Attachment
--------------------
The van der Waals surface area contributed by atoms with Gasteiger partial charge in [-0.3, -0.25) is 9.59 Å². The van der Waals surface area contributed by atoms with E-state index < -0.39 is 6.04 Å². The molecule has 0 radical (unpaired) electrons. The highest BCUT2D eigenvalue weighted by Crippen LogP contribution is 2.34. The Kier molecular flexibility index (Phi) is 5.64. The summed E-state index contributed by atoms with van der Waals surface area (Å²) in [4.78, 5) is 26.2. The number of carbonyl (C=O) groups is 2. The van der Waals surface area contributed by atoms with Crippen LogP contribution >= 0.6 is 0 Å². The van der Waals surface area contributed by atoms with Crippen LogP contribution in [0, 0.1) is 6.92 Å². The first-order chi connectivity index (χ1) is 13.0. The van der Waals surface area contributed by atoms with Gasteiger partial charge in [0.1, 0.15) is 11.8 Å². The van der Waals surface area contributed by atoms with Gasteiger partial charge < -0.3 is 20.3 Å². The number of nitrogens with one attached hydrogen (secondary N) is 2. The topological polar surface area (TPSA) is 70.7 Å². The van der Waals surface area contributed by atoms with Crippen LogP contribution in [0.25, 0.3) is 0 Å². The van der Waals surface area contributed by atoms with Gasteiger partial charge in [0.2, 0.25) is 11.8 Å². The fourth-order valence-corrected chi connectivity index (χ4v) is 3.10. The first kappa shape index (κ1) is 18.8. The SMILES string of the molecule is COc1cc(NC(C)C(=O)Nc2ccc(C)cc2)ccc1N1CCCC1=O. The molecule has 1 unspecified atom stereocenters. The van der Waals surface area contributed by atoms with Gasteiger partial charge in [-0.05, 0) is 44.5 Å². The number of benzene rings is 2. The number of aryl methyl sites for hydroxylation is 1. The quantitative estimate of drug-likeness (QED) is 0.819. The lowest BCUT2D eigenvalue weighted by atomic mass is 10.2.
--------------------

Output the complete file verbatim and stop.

The van der Waals surface area contributed by atoms with Gasteiger partial charge in [-0.3, -0.25) is 9.59 Å². The van der Waals surface area contributed by atoms with E-state index < -0.39 is 6.04 Å². The molecule has 0 radical (unpaired) electrons. The highest BCUT2D eigenvalue weighted by Crippen LogP contribution is 2.34. The Kier molecular flexibility index (Phi) is 5.64. The summed E-state index contributed by atoms with van der Waals surface area (Å²) in [4.78, 5) is 26.2. The number of carbonyl (C=O) groups is 2. The van der Waals surface area contributed by atoms with Crippen LogP contribution >= 0.6 is 0 Å². The van der Waals surface area contributed by atoms with Crippen LogP contribution in [0, 0.1) is 6.92 Å². The first-order chi connectivity index (χ1) is 13.0. The van der Waals surface area contributed by atoms with Gasteiger partial charge in [0.1, 0.15) is 11.8 Å². The van der Waals surface area contributed by atoms with Gasteiger partial charge < -0.3 is 20.3 Å². The number of nitrogens with one attached hydrogen (secondary N) is 2. The topological polar surface area (TPSA) is 70.7 Å². The van der Waals surface area contributed by atoms with Crippen LogP contribution in [0.25, 0.3) is 0 Å². The van der Waals surface area contributed by atoms with Gasteiger partial charge in [0.2, 0.25) is 11.8 Å². The fourth-order valence-corrected chi connectivity index (χ4v) is 3.10. The first kappa shape index (κ1) is 18.8. The SMILES string of the molecule is COc1cc(NC(C)C(=O)Nc2ccc(C)cc2)ccc1N1CCCC1=O. The molecule has 1 unspecified atom stereocenters. The van der Waals surface area contributed by atoms with Gasteiger partial charge in [-0.05, 0) is 44.5 Å². The number of benzene rings is 2. The number of aryl methyl sites for hydroxylation is 1. The quantitative estimate of drug-likeness (QED) is 0.819. The lowest BCUT2D eigenvalue weighted by atomic mass is 10.2.